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  #1  
Old 02-09-2013
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In regards to Lightning - overall not a good week.

Sigh.

Bear with me for a moment .... We are not very good at trading cars. We usually buy fairly good ones and then drive 'em into ground. The Wombet a Golf, me an Audi, both approx 12 years old. Trouble is they've been damn fine motors but alas this week the Golf repair bill for dead heater is more than the thing is worth and now my dear old A4 is gushing coolant. At least one, possible two new cars when I was hoping they'd both last until we disappeared over the horizon.

Then there was the failure of my repair(s) to our Zodiac after it had a run in with an oyster bed. Oyster won on a tko and despite three attempts on my part is still leaks like crazy.

So there you go not a great week. OK , not tragic just oh crap what next.

What next was climbing on board the Womboat yesterday to collect the Zodiac and send her to someone who is more capable than I. Unhooked the starboard covers to go forward, deflate, roll etc. Didn't even look at port side , nor turn on any of the electrics.

Well, thats that, pack up the zodiac, check the covers and there lying on the port deck is .... one TriColor masthead. What ? Wow that's weird, must have been some bird. Pick up tricolour, hey, what is all this black stuff. Hmmm.

Only then did we wander down below and oh dear .... no electrics on the house side. Engine started OK but no alarms, no lights, no engine instruments. House batteries, dead as dead can be. Barely enough in them to get a feeble glow from the panel diodes and no apparent charge going into them when engine running. Wind generator dead, solar also not charging. Top of the mast looks , through binoculars from another boat, like a blackened charred post nuclear strike mess.

Spoke with our mooring field neighbour who is a liveaboard and yep, last Friday he said the bang was so loud that he thought he had been hit and it turned the bay from night to day.

Now the Womboat has quite comprehensive lightning protection from masthead to keel yet still the anchor light and steaming light circuit breakers, which of course were turned off at the time, were nearly blown clear out of the board. I confess I didn't think to check the wiring where it exits the mast. I hate to think. She has no power running when we are not on board. Emergency bilge pump is left on of course but she takes no water so that would not have been a drain. Lightning ergo, seems to have taken out the house batteries.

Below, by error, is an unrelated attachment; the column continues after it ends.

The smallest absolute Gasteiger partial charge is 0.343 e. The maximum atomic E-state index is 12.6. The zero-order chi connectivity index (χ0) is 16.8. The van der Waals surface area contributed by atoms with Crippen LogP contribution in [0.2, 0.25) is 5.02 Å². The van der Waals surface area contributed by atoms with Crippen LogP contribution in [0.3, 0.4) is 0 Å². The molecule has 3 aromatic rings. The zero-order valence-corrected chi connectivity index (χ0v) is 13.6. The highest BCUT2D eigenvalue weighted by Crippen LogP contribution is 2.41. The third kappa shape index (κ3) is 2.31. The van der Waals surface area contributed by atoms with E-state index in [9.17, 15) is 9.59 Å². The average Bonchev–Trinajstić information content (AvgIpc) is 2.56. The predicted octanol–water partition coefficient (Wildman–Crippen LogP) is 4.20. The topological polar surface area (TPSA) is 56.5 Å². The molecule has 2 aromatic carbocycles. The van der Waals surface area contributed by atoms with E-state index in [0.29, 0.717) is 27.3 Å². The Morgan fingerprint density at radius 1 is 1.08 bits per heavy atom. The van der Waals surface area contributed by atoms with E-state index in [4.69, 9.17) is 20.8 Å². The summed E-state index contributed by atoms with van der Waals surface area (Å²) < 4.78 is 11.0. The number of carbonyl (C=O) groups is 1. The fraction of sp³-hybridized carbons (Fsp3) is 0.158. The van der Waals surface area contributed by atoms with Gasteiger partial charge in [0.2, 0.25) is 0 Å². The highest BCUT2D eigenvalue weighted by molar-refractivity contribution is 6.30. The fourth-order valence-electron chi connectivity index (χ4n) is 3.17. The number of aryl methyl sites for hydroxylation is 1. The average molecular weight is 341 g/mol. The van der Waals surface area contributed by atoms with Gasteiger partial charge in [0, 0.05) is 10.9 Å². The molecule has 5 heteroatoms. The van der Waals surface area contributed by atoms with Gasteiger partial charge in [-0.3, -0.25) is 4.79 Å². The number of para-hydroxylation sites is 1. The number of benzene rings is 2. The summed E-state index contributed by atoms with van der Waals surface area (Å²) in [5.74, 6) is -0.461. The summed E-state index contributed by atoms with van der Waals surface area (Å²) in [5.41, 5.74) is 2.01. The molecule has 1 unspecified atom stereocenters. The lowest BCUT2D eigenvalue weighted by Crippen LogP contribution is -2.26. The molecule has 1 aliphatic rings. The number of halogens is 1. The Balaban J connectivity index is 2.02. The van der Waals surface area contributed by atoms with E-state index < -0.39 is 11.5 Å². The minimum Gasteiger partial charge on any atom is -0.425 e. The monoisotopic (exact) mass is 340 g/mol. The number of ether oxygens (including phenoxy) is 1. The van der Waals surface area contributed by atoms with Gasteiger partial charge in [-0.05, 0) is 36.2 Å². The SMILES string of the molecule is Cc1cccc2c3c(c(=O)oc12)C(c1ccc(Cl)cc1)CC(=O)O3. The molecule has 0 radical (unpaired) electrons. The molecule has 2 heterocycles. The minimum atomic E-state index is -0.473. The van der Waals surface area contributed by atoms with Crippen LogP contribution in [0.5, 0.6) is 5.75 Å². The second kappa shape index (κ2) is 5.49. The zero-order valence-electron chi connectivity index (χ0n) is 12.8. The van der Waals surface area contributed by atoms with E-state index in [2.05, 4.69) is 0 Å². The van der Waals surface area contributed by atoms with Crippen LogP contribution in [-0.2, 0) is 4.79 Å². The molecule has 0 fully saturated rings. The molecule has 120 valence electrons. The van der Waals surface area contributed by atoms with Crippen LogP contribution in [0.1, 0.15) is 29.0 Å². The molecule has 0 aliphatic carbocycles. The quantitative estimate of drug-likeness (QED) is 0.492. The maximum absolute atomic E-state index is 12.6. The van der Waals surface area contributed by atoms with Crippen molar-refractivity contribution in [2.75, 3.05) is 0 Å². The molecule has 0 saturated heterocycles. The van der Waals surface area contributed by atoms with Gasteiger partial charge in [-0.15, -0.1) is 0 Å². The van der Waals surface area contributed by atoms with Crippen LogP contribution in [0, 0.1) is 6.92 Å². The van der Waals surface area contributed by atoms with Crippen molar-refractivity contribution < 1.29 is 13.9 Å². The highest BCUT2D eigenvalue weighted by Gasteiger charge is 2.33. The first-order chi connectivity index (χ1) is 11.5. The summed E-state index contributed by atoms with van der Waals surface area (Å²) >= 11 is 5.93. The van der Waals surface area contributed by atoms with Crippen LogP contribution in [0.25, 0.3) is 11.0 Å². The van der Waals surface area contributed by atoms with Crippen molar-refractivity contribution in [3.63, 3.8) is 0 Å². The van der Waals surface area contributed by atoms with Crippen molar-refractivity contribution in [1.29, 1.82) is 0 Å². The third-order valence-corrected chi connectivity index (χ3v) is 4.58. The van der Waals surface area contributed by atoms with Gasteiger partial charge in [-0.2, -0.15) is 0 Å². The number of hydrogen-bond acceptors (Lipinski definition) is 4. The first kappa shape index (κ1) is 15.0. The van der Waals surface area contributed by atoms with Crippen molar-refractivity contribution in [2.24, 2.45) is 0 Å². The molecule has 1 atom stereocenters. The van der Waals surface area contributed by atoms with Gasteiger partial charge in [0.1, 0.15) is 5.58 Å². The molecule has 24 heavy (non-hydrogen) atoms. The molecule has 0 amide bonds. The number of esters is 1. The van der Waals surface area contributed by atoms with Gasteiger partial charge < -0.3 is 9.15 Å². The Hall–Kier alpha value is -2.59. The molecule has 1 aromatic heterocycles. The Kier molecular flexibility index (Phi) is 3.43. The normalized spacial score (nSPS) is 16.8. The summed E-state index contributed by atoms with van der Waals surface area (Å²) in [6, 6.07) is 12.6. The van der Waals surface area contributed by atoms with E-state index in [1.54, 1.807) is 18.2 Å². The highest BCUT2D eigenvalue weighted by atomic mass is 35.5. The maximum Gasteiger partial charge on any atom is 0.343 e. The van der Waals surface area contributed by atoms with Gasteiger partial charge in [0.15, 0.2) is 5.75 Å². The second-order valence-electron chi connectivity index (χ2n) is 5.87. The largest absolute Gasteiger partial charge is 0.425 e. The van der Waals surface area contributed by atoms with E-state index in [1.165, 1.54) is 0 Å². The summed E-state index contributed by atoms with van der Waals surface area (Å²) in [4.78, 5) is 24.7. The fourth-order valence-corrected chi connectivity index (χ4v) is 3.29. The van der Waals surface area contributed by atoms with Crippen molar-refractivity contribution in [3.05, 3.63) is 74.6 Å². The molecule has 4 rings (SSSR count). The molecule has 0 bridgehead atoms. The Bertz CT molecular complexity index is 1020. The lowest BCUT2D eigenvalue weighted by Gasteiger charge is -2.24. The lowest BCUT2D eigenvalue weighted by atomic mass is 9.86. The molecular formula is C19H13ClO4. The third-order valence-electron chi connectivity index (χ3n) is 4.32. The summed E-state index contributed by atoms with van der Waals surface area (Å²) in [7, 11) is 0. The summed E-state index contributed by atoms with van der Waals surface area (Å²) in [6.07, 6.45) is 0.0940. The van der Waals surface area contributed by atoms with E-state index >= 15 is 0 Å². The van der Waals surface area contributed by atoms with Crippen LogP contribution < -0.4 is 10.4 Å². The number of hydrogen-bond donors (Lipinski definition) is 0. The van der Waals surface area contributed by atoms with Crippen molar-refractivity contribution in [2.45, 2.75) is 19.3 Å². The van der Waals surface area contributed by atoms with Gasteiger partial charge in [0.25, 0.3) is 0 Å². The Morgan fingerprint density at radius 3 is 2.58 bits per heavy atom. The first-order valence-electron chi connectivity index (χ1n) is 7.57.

Methinks a visit to our friendly insurer come Monday. Well at least they were friendly when they took our premium.

Andrew B
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Old 02-09-2013
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Re: In regards to Lightning

Andrew,

So sorry to hear. We were struck last summer. Sounds similar in that the lightning was indescriminatet and knocked out what it wanted to. In ours the yanmar panel was fused but the ngine started and the batteries were fine. It avoided the radar pole and the radar bu crispfied the chartplotter and wind instrumnents leaving the depthfinder ok. It took out the white lights buty left the reds ok on the fixtures. It has a mind and path of its own and any attempt to contro or direct 65000000 volts is hokey pokey.

Make sure you get your thru hulls checked and look for pinholes in your fiberglass. Boat US ( Contineneal insurance) required and paid for an immediate haul and inspections. They were quiete good with our insurance claim which resulted in $12,000 in repairs

Sorry to hear my friend. We were in the cabin when we got struck and saw the flash ball from our panel. It sucked,

Dave
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Old 02-09-2013
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Re: In regards to Lightning

Sorry to hear this TDW.
So, was your boat "bonded"; all interior metals connected by heavy wire etc.?

Sorry to hear about your automobiles as well. Eventually they become more expensive to repair than it is worth.
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Old 02-10-2013
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Re: In regards to Lightning

Thanks Dave. Appreciate your concern.

Caleb ... yes bonded.

Machine .... I wasn't inferring it did nothing. More that despite the protection she has still been given quite a wallop.